Diego Agustin Mouriño

Diego Agustin Mouriño

MLOps Engineer

What is the Best Speech-to-Text foundational model ?

A Benchmark of Models for a Call Center Analytics use case

Call centers are one of the main communication channels between customers and companies. The calls to/from the call center contain a gold-mine of valuable information about the customer and its relationship with the companies. At Making Science we are helping customers leverage this value in the business delivering significant ROI on conversational analytics projects.

Before the advent of the modern speech-to-text models, it was almost impossible to process these calls on an industrial scale, since it was a manual process. A very resource-intensive one.

Modern speech-to-text models allow companies to convert call audio records into text, and analyze them to extract valuable insights. With this technology, transcribing a single call can take as little as 4 seconds. However, in-production systems have many challenges:

  1. PII(personally identifying information) data in call center audios: these calls may contain several pieces of sensitive information (names, addresses, credit card numbers, etc.). If the transcripted calls are stored without PII remotion, this may lead to a potential data leakage.
  2. Audio records caveats: depending on the call center setup, the records may be stored as mono or stereo audio files. In terms of this particular use case, this has a deep impact. If the audio is stored as a mono file, the recording from the call center operator and the recording from the caller are in the same audio channel; they aren’t separated. In this case, besides the speech-to-text model, an additional diarization step must be included to separate the parts of the audio that belong to each speaker.

From the previous discussion, it is possible to conclude that an in-production audio transcription system must have two core components: the transcription module itself (the one that converts the audio into text) and an anonymization module (to remove all the sensitive data from the transcripts). The following image shows a high-level architecture for this solution.

Figure 1. High-level architecture for an audio transcription module.

Implementing an end-to-end speech-to-text system for call center records is the first step required to extract value for the transcripts by adding other features on top of it. Some of these features are:

  1. Topic modeling. To know which are the topics discussed in every single conversation.
  2. Sentiment analysis. To know the client’s sentiment regarding the brand and/or about the outcome of the call.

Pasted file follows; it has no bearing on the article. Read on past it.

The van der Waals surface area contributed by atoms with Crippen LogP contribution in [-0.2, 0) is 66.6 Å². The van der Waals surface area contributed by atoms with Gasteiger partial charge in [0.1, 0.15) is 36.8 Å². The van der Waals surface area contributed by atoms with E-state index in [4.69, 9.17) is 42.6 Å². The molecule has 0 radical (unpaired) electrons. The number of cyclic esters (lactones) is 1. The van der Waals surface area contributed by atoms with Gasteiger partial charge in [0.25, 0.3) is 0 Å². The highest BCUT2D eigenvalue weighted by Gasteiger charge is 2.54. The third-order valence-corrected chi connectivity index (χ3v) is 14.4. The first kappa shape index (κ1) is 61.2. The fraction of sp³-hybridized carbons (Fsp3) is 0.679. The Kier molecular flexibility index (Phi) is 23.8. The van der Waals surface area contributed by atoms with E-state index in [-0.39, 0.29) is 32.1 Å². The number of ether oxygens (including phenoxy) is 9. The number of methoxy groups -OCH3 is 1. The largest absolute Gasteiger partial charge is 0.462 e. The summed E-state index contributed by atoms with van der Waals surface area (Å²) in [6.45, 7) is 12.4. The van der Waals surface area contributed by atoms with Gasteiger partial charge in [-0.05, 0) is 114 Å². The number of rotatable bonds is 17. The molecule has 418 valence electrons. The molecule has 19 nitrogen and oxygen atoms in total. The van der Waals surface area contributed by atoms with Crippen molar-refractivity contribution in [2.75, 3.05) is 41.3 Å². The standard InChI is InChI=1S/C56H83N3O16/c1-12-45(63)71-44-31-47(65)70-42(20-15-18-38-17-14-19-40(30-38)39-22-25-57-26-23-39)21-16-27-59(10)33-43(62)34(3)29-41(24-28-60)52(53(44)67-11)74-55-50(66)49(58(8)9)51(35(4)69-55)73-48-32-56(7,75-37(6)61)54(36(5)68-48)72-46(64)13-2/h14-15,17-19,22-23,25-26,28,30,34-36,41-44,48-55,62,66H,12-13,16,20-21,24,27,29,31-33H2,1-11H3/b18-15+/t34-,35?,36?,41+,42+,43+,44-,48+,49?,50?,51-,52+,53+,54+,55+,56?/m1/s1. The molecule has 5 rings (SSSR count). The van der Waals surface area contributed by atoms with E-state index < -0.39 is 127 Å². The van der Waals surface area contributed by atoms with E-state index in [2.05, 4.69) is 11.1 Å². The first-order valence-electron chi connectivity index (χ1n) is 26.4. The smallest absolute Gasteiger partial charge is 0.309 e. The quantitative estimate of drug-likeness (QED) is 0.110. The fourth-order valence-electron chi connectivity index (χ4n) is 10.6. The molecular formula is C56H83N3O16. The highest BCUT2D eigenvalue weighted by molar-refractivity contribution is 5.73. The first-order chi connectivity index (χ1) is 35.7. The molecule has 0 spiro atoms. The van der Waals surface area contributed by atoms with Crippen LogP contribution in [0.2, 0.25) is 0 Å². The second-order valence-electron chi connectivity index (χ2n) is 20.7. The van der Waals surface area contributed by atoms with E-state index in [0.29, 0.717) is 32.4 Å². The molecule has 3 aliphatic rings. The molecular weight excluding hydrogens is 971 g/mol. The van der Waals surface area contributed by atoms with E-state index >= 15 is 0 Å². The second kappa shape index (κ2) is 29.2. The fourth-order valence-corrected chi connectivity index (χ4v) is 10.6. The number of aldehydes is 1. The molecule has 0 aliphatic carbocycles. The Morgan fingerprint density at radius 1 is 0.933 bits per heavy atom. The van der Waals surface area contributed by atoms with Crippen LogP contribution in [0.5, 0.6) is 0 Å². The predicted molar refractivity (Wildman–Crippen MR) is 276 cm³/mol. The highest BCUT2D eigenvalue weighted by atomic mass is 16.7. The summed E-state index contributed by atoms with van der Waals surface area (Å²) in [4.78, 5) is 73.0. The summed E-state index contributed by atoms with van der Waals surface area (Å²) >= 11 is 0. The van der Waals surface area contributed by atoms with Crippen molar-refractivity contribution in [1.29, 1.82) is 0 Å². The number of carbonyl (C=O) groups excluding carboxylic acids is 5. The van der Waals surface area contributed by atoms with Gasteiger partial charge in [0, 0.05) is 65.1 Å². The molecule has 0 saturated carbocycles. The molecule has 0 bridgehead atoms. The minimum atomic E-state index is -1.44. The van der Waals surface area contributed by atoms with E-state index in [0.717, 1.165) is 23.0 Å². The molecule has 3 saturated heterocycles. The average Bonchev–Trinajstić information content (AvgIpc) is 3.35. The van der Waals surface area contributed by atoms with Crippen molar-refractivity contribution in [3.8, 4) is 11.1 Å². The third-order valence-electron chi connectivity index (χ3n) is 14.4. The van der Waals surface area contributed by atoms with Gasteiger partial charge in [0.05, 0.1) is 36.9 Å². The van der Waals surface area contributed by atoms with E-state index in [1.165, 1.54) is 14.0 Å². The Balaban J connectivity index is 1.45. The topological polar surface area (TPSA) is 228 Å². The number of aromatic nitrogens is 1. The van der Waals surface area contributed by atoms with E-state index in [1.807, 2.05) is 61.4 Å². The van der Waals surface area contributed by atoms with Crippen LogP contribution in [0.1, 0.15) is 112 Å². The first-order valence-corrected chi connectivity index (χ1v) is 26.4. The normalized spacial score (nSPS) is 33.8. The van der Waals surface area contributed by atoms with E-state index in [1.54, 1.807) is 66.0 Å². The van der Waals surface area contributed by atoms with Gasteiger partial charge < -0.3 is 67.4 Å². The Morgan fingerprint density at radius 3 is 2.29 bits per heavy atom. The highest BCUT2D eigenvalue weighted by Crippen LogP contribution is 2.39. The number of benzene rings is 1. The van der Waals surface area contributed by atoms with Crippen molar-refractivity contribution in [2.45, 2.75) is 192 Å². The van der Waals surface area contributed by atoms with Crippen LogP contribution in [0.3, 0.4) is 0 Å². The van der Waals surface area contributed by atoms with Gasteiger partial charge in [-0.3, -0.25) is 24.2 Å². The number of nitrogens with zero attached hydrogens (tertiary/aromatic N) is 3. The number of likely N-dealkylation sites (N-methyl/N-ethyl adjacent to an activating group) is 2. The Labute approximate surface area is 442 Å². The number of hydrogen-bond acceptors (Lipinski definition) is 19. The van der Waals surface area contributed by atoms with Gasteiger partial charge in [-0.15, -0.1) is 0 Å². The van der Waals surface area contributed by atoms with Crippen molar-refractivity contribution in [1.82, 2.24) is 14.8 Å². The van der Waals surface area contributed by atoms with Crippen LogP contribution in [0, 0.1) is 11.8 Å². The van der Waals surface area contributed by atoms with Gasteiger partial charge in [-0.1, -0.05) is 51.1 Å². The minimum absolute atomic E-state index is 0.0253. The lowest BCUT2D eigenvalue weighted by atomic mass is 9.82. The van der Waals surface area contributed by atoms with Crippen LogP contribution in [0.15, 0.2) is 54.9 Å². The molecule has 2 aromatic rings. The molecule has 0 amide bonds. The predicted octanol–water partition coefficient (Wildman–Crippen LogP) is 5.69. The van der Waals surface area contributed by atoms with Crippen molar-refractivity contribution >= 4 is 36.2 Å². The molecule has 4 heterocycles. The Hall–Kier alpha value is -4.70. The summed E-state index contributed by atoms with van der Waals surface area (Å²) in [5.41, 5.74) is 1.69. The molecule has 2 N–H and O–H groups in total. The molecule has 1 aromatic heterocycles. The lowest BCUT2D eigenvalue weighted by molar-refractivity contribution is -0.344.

3. Script monitoring. To validate if the call center operator is following the script and analyze the impact of script variations in the communication output.

From audio to text on an industrial scale – the current landscape

To convert audio to text, there are many different speech-to-text models. At Making Science, we compared several models to see which one performs better. The benchmark dataset we used is the Gridspace-Stanford Harper Valley speech dataset, which contains 1446 call center conversations manually transcribed. These recordings are divided into two audio files, one for the call center operator and the other for the caller. Because of that, no diarization is required.

The metric used to evaluate the model’s performance is WER (Word Error Rate). This metric quantifies the mistakes made by the model, taking into account the substitutions, the mistaken insertions, and the deletions done by it. The lower the WER is, the better the model performance is. Since the WER can be greater than one, it isn’t a transcription accuracy percentage. The WER metric is defined as:

Besides how the WER is, there are also other relevant metrics to evaluate which model is the best one for an industrial-scale application. For example, a few relevant dimensions to take into account for this decision are:

  • How much does it cost to translate a minute of audio?
  • The latency if your use case requires rapid translation and analytics; how long does it take for the model to transcribe audio?
  • Parallelism if your use case has a large number of users waiting for “intelligence”; how many API requests per unit of time can the model provider handle?
  • The Privacy; How does the model provider handle our data? Is it possible to deploy a private instance of the model?

For this benchmark, we considered several models from different providers. Also, we tried models that allow the user to deploy a private instance of it and models that are available via a public API. The results we obtained are available in Table 1.

Table 1: benchmark results for speech-to-text task.

Key takeaways:

  1. Google speech-to-text models are the best-performing models at the time of this benchmark(lower WER) for both agent and caller transcriptions.
  2. In general, the models tend to transcribe better the agent audio than the caller audio. This is an expected behavior because, in general, the audio quality for the agent audio is better.
  3. Whisper V3 has quite good performance, especially for the caller audio. However, the Whisper model doesn’t support diarization. Because of that, to use it in a production environment when audios can be mono audios, a diarization module should be developed (using, for example, pyannote).

Keeping Pace with Speech-to-Text Advancements

In the fast-paced world of speech-to-text technology, it’s crucial to keep pace with innovation. The performance benchmarks we rely on today may shift as advancements continue.

At Making Science, we understand the importance of adaptability and regularly update our approach to ensure we harness the best tools for unlocking customer insights. Stay informed, stay agile, and stay ahead with us as your analytics ally.